He said, “Come in tomorrow and pass the fetus.”
As if it wasn’t a baby.
As if it hadn’t been a baby all along. As if I hadn’t made up a cozy walk-in closet and fingered crocheted booties and refolded soft doll-sized blankets for months and months in between throwing up in toilets and gutters.
She was a wiggler. The mountain of her back and head rose and fell and rose and fell, her tiny hands tracing imaginary lines within me.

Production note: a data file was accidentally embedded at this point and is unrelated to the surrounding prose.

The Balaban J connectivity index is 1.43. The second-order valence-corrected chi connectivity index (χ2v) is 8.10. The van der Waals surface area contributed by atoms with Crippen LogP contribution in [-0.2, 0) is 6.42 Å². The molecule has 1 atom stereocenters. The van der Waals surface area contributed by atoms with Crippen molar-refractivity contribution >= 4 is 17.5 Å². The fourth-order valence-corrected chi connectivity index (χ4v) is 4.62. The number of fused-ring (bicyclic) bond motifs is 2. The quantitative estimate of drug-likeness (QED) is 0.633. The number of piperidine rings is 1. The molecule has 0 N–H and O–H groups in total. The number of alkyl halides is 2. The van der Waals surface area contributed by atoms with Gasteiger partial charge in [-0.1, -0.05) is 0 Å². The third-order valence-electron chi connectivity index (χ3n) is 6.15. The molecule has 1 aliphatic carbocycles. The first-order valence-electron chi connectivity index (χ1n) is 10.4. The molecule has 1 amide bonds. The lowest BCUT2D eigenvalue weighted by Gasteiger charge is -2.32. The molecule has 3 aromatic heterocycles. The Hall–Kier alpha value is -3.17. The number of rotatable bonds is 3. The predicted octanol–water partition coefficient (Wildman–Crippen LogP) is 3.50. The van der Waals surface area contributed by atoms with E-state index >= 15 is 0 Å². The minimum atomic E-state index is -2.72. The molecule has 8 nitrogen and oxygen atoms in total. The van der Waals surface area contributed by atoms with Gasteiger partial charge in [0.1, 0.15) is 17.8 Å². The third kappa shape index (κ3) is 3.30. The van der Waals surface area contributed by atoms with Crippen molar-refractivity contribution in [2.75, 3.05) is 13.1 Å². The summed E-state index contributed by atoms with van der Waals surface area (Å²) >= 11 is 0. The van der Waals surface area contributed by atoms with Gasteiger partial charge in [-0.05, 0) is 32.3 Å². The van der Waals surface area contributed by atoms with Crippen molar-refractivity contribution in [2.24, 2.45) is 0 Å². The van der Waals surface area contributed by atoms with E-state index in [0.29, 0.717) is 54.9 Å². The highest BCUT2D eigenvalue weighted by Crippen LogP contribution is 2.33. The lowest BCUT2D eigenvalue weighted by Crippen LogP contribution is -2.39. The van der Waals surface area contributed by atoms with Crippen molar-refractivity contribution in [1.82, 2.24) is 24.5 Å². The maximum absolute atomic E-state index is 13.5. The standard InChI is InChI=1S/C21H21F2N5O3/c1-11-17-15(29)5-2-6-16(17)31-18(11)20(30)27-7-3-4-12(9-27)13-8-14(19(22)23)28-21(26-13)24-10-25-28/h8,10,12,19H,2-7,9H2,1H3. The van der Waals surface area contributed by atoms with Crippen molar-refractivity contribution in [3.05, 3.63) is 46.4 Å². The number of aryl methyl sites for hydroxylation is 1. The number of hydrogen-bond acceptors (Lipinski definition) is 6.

I matched line for line, fingertip to fist.
She clung to my ribs like a gymnast gripping the uneven parallel bars, giving me indigestion.
Her heart beat steady, fast, strong.
I listened through a borrowed stethoscope, loving her, eavesdropping on her small world.
Her heart beat out the rhythm of expectation.
Her heart beat out mother music—till it stopped.
Then the dark whisperings—
those dark whisperings in my ears made my hands sweat.
“She’s just turned, waiting to be born,” I said. “I rebuke you, Satan,” I said.
“Please, Jesus, Jesus, Jesus,” I said.
“Come in tomorrow and pass the fetus,” he said.